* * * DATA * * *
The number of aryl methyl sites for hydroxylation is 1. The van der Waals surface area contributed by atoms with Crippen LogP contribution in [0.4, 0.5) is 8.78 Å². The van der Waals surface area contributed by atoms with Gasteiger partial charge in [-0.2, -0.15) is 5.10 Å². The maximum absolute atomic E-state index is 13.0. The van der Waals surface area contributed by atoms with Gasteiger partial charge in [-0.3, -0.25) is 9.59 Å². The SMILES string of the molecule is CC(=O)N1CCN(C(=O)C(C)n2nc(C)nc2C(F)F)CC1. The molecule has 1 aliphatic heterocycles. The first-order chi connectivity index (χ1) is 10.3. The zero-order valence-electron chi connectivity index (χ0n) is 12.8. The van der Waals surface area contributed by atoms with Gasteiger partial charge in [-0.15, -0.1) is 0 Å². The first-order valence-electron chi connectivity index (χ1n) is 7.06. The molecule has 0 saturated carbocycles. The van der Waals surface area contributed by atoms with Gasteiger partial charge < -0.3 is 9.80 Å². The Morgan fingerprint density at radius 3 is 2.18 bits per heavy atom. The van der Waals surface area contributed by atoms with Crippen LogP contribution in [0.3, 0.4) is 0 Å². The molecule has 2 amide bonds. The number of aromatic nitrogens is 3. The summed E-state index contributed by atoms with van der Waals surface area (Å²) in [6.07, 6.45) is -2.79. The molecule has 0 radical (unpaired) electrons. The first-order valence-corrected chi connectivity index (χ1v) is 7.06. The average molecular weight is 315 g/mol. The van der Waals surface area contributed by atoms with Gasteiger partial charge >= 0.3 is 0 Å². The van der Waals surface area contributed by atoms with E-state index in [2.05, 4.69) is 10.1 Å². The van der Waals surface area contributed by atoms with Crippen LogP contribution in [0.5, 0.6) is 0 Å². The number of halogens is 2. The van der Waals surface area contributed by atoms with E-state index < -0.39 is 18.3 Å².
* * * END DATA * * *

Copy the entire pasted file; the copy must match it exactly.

The number of aryl methyl sites for hydroxylation is 1. The van der Waals surface area contributed by atoms with Crippen LogP contribution in [0.4, 0.5) is 8.78 Å². The van der Waals surface area contributed by atoms with Gasteiger partial charge in [-0.2, -0.15) is 5.10 Å². The maximum absolute atomic E-state index is 13.0. The van der Waals surface area contributed by atoms with Gasteiger partial charge in [-0.3, -0.25) is 9.59 Å². The SMILES string of the molecule is CC(=O)N1CCN(C(=O)C(C)n2nc(C)nc2C(F)F)CC1. The molecule has 1 aliphatic heterocycles. The first-order chi connectivity index (χ1) is 10.3. The zero-order valence-electron chi connectivity index (χ0n) is 12.8. The van der Waals surface area contributed by atoms with Gasteiger partial charge in [-0.15, -0.1) is 0 Å². The first-order valence-electron chi connectivity index (χ1n) is 7.06. The molecule has 0 saturated carbocycles. The van der Waals surface area contributed by atoms with Gasteiger partial charge < -0.3 is 9.80 Å². The Morgan fingerprint density at radius 3 is 2.18 bits per heavy atom. The van der Waals surface area contributed by atoms with Crippen LogP contribution in [0.3, 0.4) is 0 Å². The molecule has 2 amide bonds. The number of aromatic nitrogens is 3. The summed E-state index contributed by atoms with van der Waals surface area (Å²) in [6.07, 6.45) is -2.79. The molecule has 0 radical (unpaired) electrons. The first-order valence-corrected chi connectivity index (χ1v) is 7.06. The average molecular weight is 315 g/mol. The van der Waals surface area contributed by atoms with Gasteiger partial charge >= 0.3 is 0 Å². The van der Waals surface area contributed by atoms with E-state index in [2.05, 4.69) is 10.1 Å². The van der Waals surface area contributed by atoms with Crippen LogP contribution in [0.5, 0.6) is 0 Å². The number of halogens is 2. The van der Waals surface area contributed by atoms with E-state index < -0.39 is 18.3 Å².